When it comes to cybersecurity, IT management in most organizations has heard it all from executives and bean counters — from “no need to worry about it,” and “too expensive” all the way to an unachievable “eliminate every vulnerability.” These attitudes create a budgetary and priority climate that increases the risk of an information security breach, by either failing to provide adequate resources for this important task, unnecessarily expending resources that would be more effective elsewhere, or by not commanding the board-level or senior management-level attention that will empower the IT and security teams to choose the most appropriate actions to support all the organization’s goals, including reducing risks to long-term profitability.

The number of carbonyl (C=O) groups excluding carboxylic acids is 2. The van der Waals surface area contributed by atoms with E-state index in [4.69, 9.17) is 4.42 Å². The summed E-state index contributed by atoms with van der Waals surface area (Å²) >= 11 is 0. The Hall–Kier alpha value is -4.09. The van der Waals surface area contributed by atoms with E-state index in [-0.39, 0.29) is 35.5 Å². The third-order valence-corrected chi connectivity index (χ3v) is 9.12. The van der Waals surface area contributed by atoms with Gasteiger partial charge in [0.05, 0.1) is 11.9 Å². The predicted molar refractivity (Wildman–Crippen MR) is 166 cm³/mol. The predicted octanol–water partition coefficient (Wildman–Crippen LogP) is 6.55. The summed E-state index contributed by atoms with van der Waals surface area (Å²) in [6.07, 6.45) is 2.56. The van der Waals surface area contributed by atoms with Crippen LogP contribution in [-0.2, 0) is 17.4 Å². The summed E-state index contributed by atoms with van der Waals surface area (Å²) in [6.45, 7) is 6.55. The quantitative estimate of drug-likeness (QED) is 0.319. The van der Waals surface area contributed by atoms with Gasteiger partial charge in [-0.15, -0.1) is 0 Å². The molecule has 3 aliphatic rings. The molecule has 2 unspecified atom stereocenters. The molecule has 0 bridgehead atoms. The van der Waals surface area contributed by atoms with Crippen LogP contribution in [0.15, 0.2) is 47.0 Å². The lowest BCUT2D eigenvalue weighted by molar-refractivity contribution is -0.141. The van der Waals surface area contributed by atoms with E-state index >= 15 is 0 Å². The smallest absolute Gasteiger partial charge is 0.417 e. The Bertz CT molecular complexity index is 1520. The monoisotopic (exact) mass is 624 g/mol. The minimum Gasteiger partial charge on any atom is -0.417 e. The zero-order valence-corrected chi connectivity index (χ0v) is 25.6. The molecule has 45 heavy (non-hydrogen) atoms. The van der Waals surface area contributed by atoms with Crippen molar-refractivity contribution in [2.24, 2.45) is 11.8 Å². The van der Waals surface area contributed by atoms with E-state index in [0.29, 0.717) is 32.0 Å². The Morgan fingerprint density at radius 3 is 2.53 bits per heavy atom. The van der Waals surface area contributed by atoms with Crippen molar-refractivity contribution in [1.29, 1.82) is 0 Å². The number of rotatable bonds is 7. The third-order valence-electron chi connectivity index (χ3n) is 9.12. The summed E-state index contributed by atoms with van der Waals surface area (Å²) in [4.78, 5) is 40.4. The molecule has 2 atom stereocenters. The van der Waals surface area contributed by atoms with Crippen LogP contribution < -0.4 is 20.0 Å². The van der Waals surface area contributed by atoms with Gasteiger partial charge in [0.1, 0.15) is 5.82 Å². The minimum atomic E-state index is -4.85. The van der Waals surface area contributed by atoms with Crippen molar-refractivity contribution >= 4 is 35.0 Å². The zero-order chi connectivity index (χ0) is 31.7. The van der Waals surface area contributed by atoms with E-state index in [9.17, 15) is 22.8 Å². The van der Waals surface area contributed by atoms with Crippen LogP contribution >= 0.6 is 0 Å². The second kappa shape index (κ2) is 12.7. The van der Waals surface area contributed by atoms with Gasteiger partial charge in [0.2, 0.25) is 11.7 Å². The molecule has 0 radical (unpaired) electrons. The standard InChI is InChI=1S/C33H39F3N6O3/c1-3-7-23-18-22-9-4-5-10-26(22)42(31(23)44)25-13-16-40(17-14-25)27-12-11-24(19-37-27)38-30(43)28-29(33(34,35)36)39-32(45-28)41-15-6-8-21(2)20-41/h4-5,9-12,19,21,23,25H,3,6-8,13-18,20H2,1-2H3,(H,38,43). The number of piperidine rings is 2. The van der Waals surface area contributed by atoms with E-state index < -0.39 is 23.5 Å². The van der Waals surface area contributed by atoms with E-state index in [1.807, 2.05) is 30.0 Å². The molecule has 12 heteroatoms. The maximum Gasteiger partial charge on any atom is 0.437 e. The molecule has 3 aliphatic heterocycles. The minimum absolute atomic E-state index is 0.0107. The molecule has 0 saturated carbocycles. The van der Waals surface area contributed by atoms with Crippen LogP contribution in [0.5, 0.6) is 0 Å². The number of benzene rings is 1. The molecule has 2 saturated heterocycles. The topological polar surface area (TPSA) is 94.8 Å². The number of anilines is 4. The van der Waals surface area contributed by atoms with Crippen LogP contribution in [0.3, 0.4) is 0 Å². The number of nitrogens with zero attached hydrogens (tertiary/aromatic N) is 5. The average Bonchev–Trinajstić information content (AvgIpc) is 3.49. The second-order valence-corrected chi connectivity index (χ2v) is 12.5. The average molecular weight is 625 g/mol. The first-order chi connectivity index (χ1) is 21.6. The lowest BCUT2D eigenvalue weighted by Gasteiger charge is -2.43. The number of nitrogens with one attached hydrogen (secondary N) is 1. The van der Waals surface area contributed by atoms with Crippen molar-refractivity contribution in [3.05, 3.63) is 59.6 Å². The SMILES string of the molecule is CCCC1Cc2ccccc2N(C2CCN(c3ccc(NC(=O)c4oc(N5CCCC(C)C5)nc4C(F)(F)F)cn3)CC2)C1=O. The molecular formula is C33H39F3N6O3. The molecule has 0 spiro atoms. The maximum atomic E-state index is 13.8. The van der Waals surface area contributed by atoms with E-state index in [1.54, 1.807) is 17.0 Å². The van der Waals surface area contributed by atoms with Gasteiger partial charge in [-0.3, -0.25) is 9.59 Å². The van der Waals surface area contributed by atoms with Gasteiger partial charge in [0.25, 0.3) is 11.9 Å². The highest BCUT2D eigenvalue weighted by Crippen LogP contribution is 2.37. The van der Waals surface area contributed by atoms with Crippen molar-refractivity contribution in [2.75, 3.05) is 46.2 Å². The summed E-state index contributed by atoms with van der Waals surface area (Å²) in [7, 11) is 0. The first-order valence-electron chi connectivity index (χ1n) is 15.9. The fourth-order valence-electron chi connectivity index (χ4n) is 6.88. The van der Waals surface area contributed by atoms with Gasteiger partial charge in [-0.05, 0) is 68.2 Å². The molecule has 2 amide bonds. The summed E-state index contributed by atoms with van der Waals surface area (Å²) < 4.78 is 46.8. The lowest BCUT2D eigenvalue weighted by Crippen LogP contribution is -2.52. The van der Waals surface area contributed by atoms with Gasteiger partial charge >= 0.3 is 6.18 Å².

But there is hope — some companies are moving forward with sensible plans that align security measures with real business objectives. These efforts serve as good models for more companies to balance two conflicting objectives; on the one hand, restricting access to information and software to avoid the crippling consequences of a security breach, and on the other, providing extensive access and tools across a distributed workforce so that the firm can quickly and easily make plans and decisions, thereby taking advantage of new business opportunities.
The details of the best security plan for each business vary, but based on extensive research in this area, we’ve found that there are common themes — keys to success — that apply to every organization. These five keys can provide a framework for formulating and implementing an appropriate security infrastructure to meet your specific organizational needs.
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